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Shoprite: Keeping Power Up Shaves Profits

FILE: A customer shops at a Shoprite store in Johannesburg. Taken Sept.7, 2013.
FILE: A customer shops at a Shoprite store in Johannesburg. Taken Sept.7, 2013.

South Africa's biggest supermarket group Shoprite expects diesel costs to operate generators to remain elevated given rolling power cuts, pressuring its margins, but says new store openings will drive growth in 2023.

South Africa-based retailer Shoprite is grappling with severe rolling power cuts, forcing it to crank up diesel generators and spend more on back-up power supplies, adding to soaring costs for raw materials, transport and packaging.

In the six-months to Jan. 1 the retailer said it spent 560 million rand ($31 million) on diesel to operate generators, a 465 million rand increase from 2021.

This reduced its trading margin to 5.7% from 6.1%, although trading profit rose by 8.6% to 6 billion rand while sales jumped by 16.8% to 106.3 billion rand, supported by bumper holiday sales and 225 new store openings.

Due to extra spending on diesel "We are not reporting the level of profit and dividend growth normally associated with such a notable achievement in terms of sales growth," Chief Executive Pieter Engelbrecht said.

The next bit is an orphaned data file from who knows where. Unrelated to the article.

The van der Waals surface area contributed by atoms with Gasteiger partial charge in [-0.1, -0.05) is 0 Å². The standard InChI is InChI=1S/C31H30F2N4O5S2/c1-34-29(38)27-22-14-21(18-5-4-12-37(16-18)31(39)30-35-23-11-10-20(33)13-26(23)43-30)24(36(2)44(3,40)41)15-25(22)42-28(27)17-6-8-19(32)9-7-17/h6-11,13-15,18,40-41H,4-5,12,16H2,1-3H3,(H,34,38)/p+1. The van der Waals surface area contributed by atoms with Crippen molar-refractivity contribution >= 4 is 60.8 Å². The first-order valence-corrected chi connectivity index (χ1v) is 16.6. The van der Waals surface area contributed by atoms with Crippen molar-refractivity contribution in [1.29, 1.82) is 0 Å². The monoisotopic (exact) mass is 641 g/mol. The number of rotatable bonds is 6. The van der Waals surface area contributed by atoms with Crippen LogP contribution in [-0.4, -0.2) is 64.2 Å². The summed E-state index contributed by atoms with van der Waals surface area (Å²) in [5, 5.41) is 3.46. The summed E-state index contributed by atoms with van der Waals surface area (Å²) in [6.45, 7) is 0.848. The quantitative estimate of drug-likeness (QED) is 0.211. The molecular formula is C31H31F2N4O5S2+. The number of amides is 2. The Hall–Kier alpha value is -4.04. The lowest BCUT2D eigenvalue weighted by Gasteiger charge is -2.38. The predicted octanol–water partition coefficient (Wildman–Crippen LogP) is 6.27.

To help minimize costs, Shoprite has plans to contain food wastage as a result of power cuts and the level of maintenance needed to run assets like fridges, Engelbrecht told investors.

"So what we can control, we'll control to make sure that we don't have to pass more of those costs to the consumer," he added.

Many consumers have turned to cheaper private-label products and alternative brands as they grapple with once-in-a-generation levels of inflation and high interest rates and transport costs.

Products at Shoprite were 9.4% more expensive in the period, with Engelbrecht saying he expects the retailer's selling price inflation to be in the mid-teens in the second half.

The retailer is hoping that growth in the year will be buoyed by 238 new planned stores, including 94 bought from Walmart-owned Massmart and a number of new baby, Checkers Food convenience and clothing stores.